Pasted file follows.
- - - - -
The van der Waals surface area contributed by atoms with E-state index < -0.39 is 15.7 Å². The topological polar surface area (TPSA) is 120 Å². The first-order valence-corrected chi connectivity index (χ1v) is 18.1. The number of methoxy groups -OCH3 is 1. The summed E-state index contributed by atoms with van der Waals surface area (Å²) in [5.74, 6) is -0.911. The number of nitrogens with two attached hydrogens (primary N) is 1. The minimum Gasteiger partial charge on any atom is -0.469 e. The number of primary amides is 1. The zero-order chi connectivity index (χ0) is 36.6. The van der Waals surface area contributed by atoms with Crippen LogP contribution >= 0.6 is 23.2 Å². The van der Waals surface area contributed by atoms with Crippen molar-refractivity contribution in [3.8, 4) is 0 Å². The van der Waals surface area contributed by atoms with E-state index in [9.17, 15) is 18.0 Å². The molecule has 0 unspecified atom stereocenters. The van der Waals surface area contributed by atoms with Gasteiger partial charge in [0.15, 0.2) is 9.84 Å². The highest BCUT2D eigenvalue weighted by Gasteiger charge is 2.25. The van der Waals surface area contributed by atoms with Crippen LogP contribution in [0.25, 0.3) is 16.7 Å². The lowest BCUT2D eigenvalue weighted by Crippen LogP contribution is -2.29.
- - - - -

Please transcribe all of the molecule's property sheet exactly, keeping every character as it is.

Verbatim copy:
The van der Waals surface area contributed by atoms with E-state index < -0.39 is 15.7 Å². The topological polar surface area (TPSA) is 120 Å². The first-order valence-corrected chi connectivity index (χ1v) is 18.1. The number of methoxy groups -OCH3 is 1. The summed E-state index contributed by atoms with van der Waals surface area (Å²) in [5.74, 6) is -0.911. The number of nitrogens with two attached hydrogens (primary N) is 1. The minimum Gasteiger partial charge on any atom is -0.469 e. The number of primary amides is 1. The zero-order chi connectivity index (χ0) is 36.6. The van der Waals surface area contributed by atoms with Crippen LogP contribution >= 0.6 is 23.2 Å². The van der Waals surface area contributed by atoms with Crippen molar-refractivity contribution in [3.8, 4) is 0 Å². The van der Waals surface area contributed by atoms with E-state index in [9.17, 15) is 18.0 Å². The molecule has 0 unspecified atom stereocenters. The van der Waals surface area contributed by atoms with Gasteiger partial charge in [0.15, 0.2) is 9.84 Å². The highest BCUT2D eigenvalue weighted by Gasteiger charge is 2.25. The van der Waals surface area contributed by atoms with Crippen LogP contribution in [0.25, 0.3) is 16.7 Å². The lowest BCUT2D eigenvalue weighted by Crippen LogP contribution is -2.29.